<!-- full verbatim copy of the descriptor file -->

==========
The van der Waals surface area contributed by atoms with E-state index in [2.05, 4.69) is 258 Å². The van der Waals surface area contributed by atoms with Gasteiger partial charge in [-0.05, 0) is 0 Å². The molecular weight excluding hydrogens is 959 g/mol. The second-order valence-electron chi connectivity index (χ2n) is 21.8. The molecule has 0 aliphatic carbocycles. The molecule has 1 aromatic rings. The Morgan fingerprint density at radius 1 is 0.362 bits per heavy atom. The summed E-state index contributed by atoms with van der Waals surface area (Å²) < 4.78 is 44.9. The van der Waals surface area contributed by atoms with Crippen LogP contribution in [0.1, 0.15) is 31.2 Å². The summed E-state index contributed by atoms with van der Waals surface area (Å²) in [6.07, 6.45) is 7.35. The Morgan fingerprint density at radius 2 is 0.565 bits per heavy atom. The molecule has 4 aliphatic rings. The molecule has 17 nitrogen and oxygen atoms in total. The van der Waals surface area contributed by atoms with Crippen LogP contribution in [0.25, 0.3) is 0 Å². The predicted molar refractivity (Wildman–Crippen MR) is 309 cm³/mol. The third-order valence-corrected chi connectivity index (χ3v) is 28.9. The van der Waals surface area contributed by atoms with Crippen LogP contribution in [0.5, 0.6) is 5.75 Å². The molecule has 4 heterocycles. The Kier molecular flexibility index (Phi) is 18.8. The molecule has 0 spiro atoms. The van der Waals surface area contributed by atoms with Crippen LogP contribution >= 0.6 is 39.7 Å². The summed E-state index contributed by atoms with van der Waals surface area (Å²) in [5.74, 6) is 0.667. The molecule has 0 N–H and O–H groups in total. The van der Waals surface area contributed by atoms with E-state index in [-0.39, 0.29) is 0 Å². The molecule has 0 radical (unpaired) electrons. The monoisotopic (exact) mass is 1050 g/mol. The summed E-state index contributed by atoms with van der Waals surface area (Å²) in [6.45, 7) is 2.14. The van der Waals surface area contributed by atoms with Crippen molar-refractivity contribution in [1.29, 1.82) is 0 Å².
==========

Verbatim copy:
The van der Waals surface area contributed by atoms with E-state index in [2.05, 4.69) is 258 Å². The van der Waals surface area contributed by atoms with Gasteiger partial charge in [-0.05, 0) is 0 Å². The molecular weight excluding hydrogens is 959 g/mol. The second-order valence-electron chi connectivity index (χ2n) is 21.8. The molecule has 0 aliphatic carbocycles. The molecule has 1 aromatic rings. The Morgan fingerprint density at radius 1 is 0.362 bits per heavy atom. The summed E-state index contributed by atoms with van der Waals surface area (Å²) < 4.78 is 44.9. The van der Waals surface area contributed by atoms with Crippen LogP contribution in [0.1, 0.15) is 31.2 Å². The summed E-state index contributed by atoms with van der Waals surface area (Å²) in [6.07, 6.45) is 7.35. The Morgan fingerprint density at radius 2 is 0.565 bits per heavy atom. The molecule has 4 aliphatic rings. The molecule has 17 nitrogen and oxygen atoms in total. The van der Waals surface area contributed by atoms with Crippen LogP contribution in [0.25, 0.3) is 0 Å². The predicted molar refractivity (Wildman–Crippen MR) is 309 cm³/mol. The third-order valence-corrected chi connectivity index (χ3v) is 28.9. The van der Waals surface area contributed by atoms with Crippen LogP contribution in [0.5, 0.6) is 5.75 Å². The molecule has 4 heterocycles. The Kier molecular flexibility index (Phi) is 18.8. The molecule has 0 spiro atoms. The van der Waals surface area contributed by atoms with Crippen LogP contribution >= 0.6 is 39.7 Å². The summed E-state index contributed by atoms with van der Waals surface area (Å²) in [5.74, 6) is 0.667. The molecule has 0 N–H and O–H groups in total. The van der Waals surface area contributed by atoms with E-state index in [-0.39, 0.29) is 0 Å². The molecule has 0 radical (unpaired) electrons. The monoisotopic (exact) mass is 1050 g/mol. The summed E-state index contributed by atoms with van der Waals surface area (Å²) in [6.45, 7) is 2.14. The van der Waals surface area contributed by atoms with Crippen molar-refractivity contribution in [1.29, 1.82) is 0 Å².